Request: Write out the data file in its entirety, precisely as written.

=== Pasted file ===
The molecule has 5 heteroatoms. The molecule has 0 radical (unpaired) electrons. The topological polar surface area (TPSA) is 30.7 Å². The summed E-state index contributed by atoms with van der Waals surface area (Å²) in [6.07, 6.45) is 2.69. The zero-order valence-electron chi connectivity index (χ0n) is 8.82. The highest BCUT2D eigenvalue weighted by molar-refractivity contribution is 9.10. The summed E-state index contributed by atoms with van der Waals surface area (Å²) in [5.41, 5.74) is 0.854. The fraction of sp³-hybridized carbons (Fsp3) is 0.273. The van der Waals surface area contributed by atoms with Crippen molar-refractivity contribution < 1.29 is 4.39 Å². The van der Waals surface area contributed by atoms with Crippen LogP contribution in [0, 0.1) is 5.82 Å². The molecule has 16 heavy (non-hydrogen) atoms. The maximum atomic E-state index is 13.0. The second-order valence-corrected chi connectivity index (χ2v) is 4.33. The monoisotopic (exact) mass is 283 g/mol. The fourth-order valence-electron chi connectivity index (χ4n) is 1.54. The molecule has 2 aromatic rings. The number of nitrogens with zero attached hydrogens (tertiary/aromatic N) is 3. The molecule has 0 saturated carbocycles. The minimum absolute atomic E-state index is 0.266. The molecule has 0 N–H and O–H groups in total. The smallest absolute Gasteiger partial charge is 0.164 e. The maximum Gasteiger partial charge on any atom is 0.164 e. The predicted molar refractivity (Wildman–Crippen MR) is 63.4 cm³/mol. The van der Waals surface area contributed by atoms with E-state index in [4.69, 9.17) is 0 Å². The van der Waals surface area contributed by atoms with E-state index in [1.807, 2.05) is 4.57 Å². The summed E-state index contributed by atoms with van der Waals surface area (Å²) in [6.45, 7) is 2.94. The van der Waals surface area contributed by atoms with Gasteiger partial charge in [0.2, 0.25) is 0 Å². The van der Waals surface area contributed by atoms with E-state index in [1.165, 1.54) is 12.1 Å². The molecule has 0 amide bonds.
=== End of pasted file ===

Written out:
The molecule has 5 heteroatoms. The molecule has 0 radical (unpaired) electrons. The topological polar surface area (TPSA) is 30.7 Å². The summed E-state index contributed by atoms with van der Waals surface area (Å²) in [6.07, 6.45) is 2.69. The zero-order valence-electron chi connectivity index (χ0n) is 8.82. The highest BCUT2D eigenvalue weighted by molar-refractivity contribution is 9.10. The summed E-state index contributed by atoms with van der Waals surface area (Å²) in [5.41, 5.74) is 0.854. The fraction of sp³-hybridized carbons (Fsp3) is 0.273. The van der Waals surface area contributed by atoms with Crippen molar-refractivity contribution < 1.29 is 4.39 Å². The van der Waals surface area contributed by atoms with Crippen LogP contribution in [0, 0.1) is 5.82 Å². The molecule has 16 heavy (non-hydrogen) atoms. The maximum atomic E-state index is 13.0. The second-order valence-corrected chi connectivity index (χ2v) is 4.33. The monoisotopic (exact) mass is 283 g/mol. The fourth-order valence-electron chi connectivity index (χ4n) is 1.54. The molecule has 2 aromatic rings. The number of nitrogens with zero attached hydrogens (tertiary/aromatic N) is 3. The molecule has 0 saturated carbocycles. The minimum absolute atomic E-state index is 0.266. The molecule has 0 N–H and O–H groups in total. The smallest absolute Gasteiger partial charge is 0.164 e. The maximum Gasteiger partial charge on any atom is 0.164 e. The predicted molar refractivity (Wildman–Crippen MR) is 63.4 cm³/mol. The van der Waals surface area contributed by atoms with E-state index in [4.69, 9.17) is 0 Å². The van der Waals surface area contributed by atoms with E-state index in [1.807, 2.05) is 4.57 Å². The summed E-state index contributed by atoms with van der Waals surface area (Å²) in [6.45, 7) is 2.94. The van der Waals surface area contributed by atoms with Gasteiger partial charge in [0.2, 0.25) is 0 Å². The van der Waals surface area contributed by atoms with E-state index in [1.165, 1.54) is 12.1 Å². The molecule has 0 amide bonds.